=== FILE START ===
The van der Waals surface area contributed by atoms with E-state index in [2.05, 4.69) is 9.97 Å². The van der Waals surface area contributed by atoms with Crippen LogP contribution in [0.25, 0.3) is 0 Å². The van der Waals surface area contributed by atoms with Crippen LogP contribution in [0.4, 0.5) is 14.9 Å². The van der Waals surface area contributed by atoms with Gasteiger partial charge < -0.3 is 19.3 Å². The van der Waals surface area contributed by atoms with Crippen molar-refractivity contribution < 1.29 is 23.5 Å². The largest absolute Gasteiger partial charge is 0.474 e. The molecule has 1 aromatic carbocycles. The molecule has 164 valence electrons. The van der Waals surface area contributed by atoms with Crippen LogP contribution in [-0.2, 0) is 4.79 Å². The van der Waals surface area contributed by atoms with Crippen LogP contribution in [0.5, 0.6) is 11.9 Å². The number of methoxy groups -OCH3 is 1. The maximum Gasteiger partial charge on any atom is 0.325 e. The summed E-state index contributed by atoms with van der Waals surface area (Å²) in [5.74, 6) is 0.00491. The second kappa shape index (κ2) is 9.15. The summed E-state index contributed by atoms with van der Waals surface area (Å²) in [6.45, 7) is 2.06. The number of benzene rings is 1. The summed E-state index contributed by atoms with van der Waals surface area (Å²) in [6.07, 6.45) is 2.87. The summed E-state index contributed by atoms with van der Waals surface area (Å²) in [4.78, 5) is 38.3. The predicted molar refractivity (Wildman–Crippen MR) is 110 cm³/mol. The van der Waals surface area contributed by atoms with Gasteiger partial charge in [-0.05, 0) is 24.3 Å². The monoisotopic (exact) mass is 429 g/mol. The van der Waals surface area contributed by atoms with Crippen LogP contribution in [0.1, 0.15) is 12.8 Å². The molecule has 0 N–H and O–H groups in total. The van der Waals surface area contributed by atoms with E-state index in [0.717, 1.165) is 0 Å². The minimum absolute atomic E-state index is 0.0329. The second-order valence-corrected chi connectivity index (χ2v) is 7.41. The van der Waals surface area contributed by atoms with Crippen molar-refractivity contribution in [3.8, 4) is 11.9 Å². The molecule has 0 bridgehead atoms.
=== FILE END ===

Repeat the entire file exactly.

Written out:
The van der Waals surface area contributed by atoms with E-state index in [2.05, 4.69) is 9.97 Å². The van der Waals surface area contributed by atoms with Crippen LogP contribution in [0.25, 0.3) is 0 Å². The van der Waals surface area contributed by atoms with Crippen LogP contribution in [0.4, 0.5) is 14.9 Å². The van der Waals surface area contributed by atoms with Gasteiger partial charge < -0.3 is 19.3 Å². The van der Waals surface area contributed by atoms with Crippen molar-refractivity contribution < 1.29 is 23.5 Å². The largest absolute Gasteiger partial charge is 0.474 e. The molecule has 1 aromatic carbocycles. The molecule has 164 valence electrons. The van der Waals surface area contributed by atoms with Crippen LogP contribution in [-0.2, 0) is 4.79 Å². The van der Waals surface area contributed by atoms with Crippen LogP contribution in [0.5, 0.6) is 11.9 Å². The number of methoxy groups -OCH3 is 1. The maximum Gasteiger partial charge on any atom is 0.325 e. The summed E-state index contributed by atoms with van der Waals surface area (Å²) in [5.74, 6) is 0.00491. The second kappa shape index (κ2) is 9.15. The summed E-state index contributed by atoms with van der Waals surface area (Å²) in [6.45, 7) is 2.06. The number of benzene rings is 1. The summed E-state index contributed by atoms with van der Waals surface area (Å²) in [6.07, 6.45) is 2.87. The summed E-state index contributed by atoms with van der Waals surface area (Å²) in [4.78, 5) is 38.3. The predicted molar refractivity (Wildman–Crippen MR) is 110 cm³/mol. The van der Waals surface area contributed by atoms with Gasteiger partial charge in [-0.05, 0) is 24.3 Å². The monoisotopic (exact) mass is 429 g/mol. The van der Waals surface area contributed by atoms with Crippen LogP contribution in [0.1, 0.15) is 12.8 Å². The molecule has 0 N–H and O–H groups in total. The van der Waals surface area contributed by atoms with E-state index in [0.717, 1.165) is 0 Å². The minimum absolute atomic E-state index is 0.0329. The second-order valence-corrected chi connectivity index (χ2v) is 7.41. The van der Waals surface area contributed by atoms with Crippen molar-refractivity contribution in [3.8, 4) is 11.9 Å². The molecule has 0 bridgehead atoms.